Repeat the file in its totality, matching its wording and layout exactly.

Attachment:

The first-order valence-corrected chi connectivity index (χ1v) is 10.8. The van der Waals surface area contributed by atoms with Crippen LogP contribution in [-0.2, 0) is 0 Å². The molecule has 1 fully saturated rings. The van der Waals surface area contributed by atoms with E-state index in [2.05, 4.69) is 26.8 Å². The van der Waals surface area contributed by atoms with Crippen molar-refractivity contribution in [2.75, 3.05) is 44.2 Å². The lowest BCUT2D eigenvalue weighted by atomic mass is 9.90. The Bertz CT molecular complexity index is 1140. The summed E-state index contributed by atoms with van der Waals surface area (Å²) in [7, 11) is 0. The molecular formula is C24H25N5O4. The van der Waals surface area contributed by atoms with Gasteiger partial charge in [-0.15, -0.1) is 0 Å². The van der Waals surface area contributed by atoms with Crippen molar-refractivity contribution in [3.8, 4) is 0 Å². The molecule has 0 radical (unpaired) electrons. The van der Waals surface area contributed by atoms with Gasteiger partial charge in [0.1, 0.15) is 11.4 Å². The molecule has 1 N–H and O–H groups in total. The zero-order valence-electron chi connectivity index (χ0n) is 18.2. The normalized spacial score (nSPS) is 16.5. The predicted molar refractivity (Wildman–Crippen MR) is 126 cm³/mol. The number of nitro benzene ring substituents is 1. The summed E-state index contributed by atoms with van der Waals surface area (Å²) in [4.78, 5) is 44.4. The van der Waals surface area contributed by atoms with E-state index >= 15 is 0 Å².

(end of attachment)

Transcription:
The first-order valence-corrected chi connectivity index (χ1v) is 10.8. The van der Waals surface area contributed by atoms with Crippen LogP contribution in [-0.2, 0) is 0 Å². The molecule has 1 fully saturated rings. The van der Waals surface area contributed by atoms with E-state index in [2.05, 4.69) is 26.8 Å². The van der Waals surface area contributed by atoms with Crippen molar-refractivity contribution in [2.75, 3.05) is 44.2 Å². The lowest BCUT2D eigenvalue weighted by atomic mass is 9.90. The Bertz CT molecular complexity index is 1140. The summed E-state index contributed by atoms with van der Waals surface area (Å²) in [7, 11) is 0. The molecular formula is C24H25N5O4. The van der Waals surface area contributed by atoms with Gasteiger partial charge in [-0.15, -0.1) is 0 Å². The van der Waals surface area contributed by atoms with Crippen molar-refractivity contribution in [3.8, 4) is 0 Å². The molecule has 0 radical (unpaired) electrons. The van der Waals surface area contributed by atoms with Gasteiger partial charge in [0.1, 0.15) is 11.4 Å². The molecule has 1 N–H and O–H groups in total. The zero-order valence-electron chi connectivity index (χ0n) is 18.2. The normalized spacial score (nSPS) is 16.5. The predicted molar refractivity (Wildman–Crippen MR) is 126 cm³/mol. The number of nitro benzene ring substituents is 1. The summed E-state index contributed by atoms with van der Waals surface area (Å²) in [4.78, 5) is 44.4. The van der Waals surface area contributed by atoms with E-state index >= 15 is 0 Å².